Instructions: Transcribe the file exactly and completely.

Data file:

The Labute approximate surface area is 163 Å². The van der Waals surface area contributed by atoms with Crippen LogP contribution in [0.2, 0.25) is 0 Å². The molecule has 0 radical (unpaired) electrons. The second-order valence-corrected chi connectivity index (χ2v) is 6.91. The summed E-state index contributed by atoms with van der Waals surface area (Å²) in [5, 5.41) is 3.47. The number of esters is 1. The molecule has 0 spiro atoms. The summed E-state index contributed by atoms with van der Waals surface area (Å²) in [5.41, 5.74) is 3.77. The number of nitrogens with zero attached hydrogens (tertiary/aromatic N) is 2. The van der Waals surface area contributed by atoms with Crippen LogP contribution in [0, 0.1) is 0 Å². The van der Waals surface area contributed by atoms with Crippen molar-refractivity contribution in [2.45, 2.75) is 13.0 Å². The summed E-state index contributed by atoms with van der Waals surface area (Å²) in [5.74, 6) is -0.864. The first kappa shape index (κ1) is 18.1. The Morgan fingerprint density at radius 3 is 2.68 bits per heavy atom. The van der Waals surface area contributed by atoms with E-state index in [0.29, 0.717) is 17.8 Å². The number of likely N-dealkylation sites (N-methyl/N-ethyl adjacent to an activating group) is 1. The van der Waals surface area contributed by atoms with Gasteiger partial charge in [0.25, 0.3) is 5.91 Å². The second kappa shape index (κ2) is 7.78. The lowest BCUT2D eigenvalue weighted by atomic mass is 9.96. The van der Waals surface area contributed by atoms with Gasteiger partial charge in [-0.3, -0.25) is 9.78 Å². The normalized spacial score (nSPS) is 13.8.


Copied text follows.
The Labute approximate surface area is 163 Å². The van der Waals surface area contributed by atoms with Crippen LogP contribution in [0.2, 0.25) is 0 Å². The molecule has 0 radical (unpaired) electrons. The second-order valence-corrected chi connectivity index (χ2v) is 6.91. The summed E-state index contributed by atoms with van der Waals surface area (Å²) in [5, 5.41) is 3.47. The number of esters is 1. The molecule has 0 spiro atoms. The summed E-state index contributed by atoms with van der Waals surface area (Å²) in [5.41, 5.74) is 3.77. The number of nitrogens with zero attached hydrogens (tertiary/aromatic N) is 2. The van der Waals surface area contributed by atoms with Crippen LogP contribution in [0, 0.1) is 0 Å². The van der Waals surface area contributed by atoms with Crippen molar-refractivity contribution in [2.45, 2.75) is 13.0 Å². The summed E-state index contributed by atoms with van der Waals surface area (Å²) in [5.74, 6) is -0.864. The first kappa shape index (κ1) is 18.1. The Morgan fingerprint density at radius 3 is 2.68 bits per heavy atom. The van der Waals surface area contributed by atoms with E-state index in [0.29, 0.717) is 17.8 Å². The number of likely N-dealkylation sites (N-methyl/N-ethyl adjacent to an activating group) is 1. The van der Waals surface area contributed by atoms with Gasteiger partial charge in [0.25, 0.3) is 5.91 Å². The second kappa shape index (κ2) is 7.78. The lowest BCUT2D eigenvalue weighted by atomic mass is 9.96. The van der Waals surface area contributed by atoms with Gasteiger partial charge in [-0.3, -0.25) is 9.78 Å². The normalized spacial score (nSPS) is 13.8.